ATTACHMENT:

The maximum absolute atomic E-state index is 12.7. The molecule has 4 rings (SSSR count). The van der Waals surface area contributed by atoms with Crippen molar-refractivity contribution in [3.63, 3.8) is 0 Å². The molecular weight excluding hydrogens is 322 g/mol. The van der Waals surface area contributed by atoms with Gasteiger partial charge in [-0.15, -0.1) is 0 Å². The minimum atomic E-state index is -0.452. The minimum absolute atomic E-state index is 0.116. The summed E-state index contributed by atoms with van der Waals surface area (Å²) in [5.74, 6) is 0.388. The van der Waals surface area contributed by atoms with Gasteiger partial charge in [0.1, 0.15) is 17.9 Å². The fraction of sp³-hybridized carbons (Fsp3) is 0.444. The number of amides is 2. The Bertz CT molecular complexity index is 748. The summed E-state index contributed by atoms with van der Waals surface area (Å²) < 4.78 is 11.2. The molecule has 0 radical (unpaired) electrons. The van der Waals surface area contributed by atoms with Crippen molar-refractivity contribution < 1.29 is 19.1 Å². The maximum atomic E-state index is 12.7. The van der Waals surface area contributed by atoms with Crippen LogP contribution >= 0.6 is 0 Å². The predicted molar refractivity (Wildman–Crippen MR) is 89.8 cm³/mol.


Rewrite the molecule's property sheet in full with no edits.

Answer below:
The maximum absolute atomic E-state index is 12.7. The molecule has 4 rings (SSSR count). The van der Waals surface area contributed by atoms with Crippen molar-refractivity contribution in [3.63, 3.8) is 0 Å². The molecular weight excluding hydrogens is 322 g/mol. The van der Waals surface area contributed by atoms with Gasteiger partial charge in [-0.15, -0.1) is 0 Å². The minimum atomic E-state index is -0.452. The minimum absolute atomic E-state index is 0.116. The summed E-state index contributed by atoms with van der Waals surface area (Å²) in [5.74, 6) is 0.388. The van der Waals surface area contributed by atoms with Gasteiger partial charge in [0.1, 0.15) is 17.9 Å². The fraction of sp³-hybridized carbons (Fsp3) is 0.444. The number of amides is 2. The Bertz CT molecular complexity index is 748. The summed E-state index contributed by atoms with van der Waals surface area (Å²) < 4.78 is 11.2. The molecule has 0 radical (unpaired) electrons. The van der Waals surface area contributed by atoms with Crippen molar-refractivity contribution < 1.29 is 19.1 Å². The maximum atomic E-state index is 12.7. The van der Waals surface area contributed by atoms with Crippen LogP contribution >= 0.6 is 0 Å². The predicted molar refractivity (Wildman–Crippen MR) is 89.8 cm³/mol.